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Mission accomplished?

31 Mar

I’ve come to the end of term, with only a dissertation and a presentation left to do after Easter. And so I am forced to consider what is next.

At the beginning of the year I started the unit “News and Journalism” and I wrote on this blog saying that I hoped to build an interest in becoming a professional journalist. It amazes me to write, I have not been dissapointed!

The more I practice journalism, the more I realise it is an almost perfect occupation for me. There is nothing worse, in my eyes, than a job which revolves around the same scenery, the same people, and the same slow processes every day. I know that if I were to become a journalist I would have that ability to meet new people and learn new things, develop new relationships, and create new pieces of work every day, several times a day. 

But isn’t that daunting?!

I think the reason why I have avoided the idea of becoming a journalist all these years, is because all the positive aspects, are also the scariest aspects. I already feel so proud of what I have achieved at university so perhaps once I have completed my dissertation I will feel more self assured that I am capable of this profession.



Modern Reporters offer Power to the Public

26 Mar

“We need to know what happened there and whether it had anything to do with Ian’s death”

Wrote Paul Lewis in his Guardian report after Ian Tomlinson died of an alleged heart attack after getting caught up in the G20 protests, in April 2009.

Lewis’s report asked the public to have their say and within a few days, twenty reliable witnesses made contact. Nineteen were previously un-known and used social media to make contact.

This report referred to a man called Ian Tomlinson, 47, who had been walking home from work and un-knowingly passed through the police cordons of the G20 protest, just moments before he collapsed and died. Police said that he had died of a heart attack and the officers policing the protest had done their best to help him. They were not investigating any further.

An un-named organiser of the protest, interviewed for one of Lewis’s reports said, “We want to know what happened and we want to show our solidarity. We can’t accept that people can die inside a police cordon and for us to receive no information about it”.

A reconstruction of Tomlinson’s last 30 minutes was obtained from the witnesses. The most damning evidence was a video filmed by a New York hedge fund manager, just minutes before Tomlinson’s heart attack. It showed policemen hitting Tomlinson with batons and pushing him to the ground, leaving other members of public to help him back to his feet. Daniel873, a G20 protester, commented on a Guardian report,

“I also saw police hitting people from behind with their shields and batons…I remember thinking at the time that somebody could have been killed in that.”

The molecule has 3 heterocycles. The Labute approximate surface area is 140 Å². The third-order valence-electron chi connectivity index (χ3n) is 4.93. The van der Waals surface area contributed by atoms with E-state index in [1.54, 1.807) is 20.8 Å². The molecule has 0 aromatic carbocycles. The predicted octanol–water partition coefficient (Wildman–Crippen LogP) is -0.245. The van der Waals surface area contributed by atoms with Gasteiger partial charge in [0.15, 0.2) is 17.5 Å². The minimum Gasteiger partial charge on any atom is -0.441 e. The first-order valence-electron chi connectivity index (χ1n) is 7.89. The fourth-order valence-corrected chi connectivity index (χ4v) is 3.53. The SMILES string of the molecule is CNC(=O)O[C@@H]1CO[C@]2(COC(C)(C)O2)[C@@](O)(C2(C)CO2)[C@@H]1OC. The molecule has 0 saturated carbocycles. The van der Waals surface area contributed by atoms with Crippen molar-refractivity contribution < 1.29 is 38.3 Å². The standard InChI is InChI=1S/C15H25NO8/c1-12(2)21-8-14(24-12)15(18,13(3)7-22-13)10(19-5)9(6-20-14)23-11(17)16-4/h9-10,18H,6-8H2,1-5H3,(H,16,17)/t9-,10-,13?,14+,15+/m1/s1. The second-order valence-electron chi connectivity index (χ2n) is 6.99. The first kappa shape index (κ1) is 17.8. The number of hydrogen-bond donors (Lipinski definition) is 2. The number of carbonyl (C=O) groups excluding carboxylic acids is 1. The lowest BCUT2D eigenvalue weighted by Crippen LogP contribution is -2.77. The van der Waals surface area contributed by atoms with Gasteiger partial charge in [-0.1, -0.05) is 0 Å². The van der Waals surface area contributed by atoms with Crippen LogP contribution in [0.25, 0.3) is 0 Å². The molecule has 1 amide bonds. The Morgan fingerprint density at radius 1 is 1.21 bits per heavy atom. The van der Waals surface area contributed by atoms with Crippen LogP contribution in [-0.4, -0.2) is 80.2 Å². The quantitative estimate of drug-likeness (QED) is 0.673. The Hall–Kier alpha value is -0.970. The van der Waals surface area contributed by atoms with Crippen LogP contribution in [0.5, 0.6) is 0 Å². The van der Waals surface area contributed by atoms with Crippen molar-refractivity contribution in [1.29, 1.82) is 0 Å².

The testimony of the witnesses, were submitted to the Independent Police Complaints Commission. The commission immediately launched a criminal investigation, leading to a post-mortem.

The post-mortem revealed Tomlinson had died of internal bleeding, not a heart attack.

For this investigation, Paul Lewis won a Rat Up a Drain Pipe award for outstanding investigative journalism in 2009, as well being named reporter of the year at the British Press Awards in March 2010. 

Lewis admitted in a Guardian report, “I wasn’t convinced about Twitter at first, but it quickly turned out to be quite useful for investigating”

This rounding up of the public through social media has become a useful tool for professional journalists and has now come to be known as “Crowdsourcing”.

 The term “Crowdsourcing” was coined by Jeff Howe and Mark Robinson in a 2006 edition of Wired magazine as, “the act of a company or institution taking a function once performed by employees and outsourcing it to an undefined (and generally large) network of people in the form of an open call.”

In journalistic terms, this basically means using the public’s knowledge, to help with investigations. 

Robert Levy succinctly points out the importance of crowdsourcing for journalists, in Collective Intelligence: Mankind’s Emerging World in Cyberspace , “Since ‘no one knows everything, everyone knows something, all knowledge resides in humanity’”.

Chris Roush, founding director of the Carolina Business News Initiative, emailed me the findings of a study he conducted this year. The study found that professional journalists were most likely to use social media to find sources, story leads and information and Twitter provided the most valuable sources of information.

Journalism which reports information found from social media has been viewed negatively at times. The reports of Hurricane Katrina in 2005 exemplified the unnecessary upset that can be caused when a journalist puts speed before accuracy. Many professional reports at the time included rumours of mass deaths, rapes and bus hijackings, which journalists found online but were later found to be un-true. 

Professional journalists have to be web savvy when reporting from online sources, as Walter Lippman, one of America’s most respected journalists, says in Public Opinion,

“If there is one subject on which editors are the most responsible, it is in their judgement of the reliability of the source”.

When used correctly, social media can be enormously useful.  I spoke via email with Tony Harcup, a professional journalist and author of Journalism: Principles and Practices, who pointed out the importance of getting the balance right,

“If social media makes journalists think that all stories can be generated without ever leaving a building, then it will be a bad thing…but if social media is used in conjunction with good reporting and investigative skills, then it can be very positive.”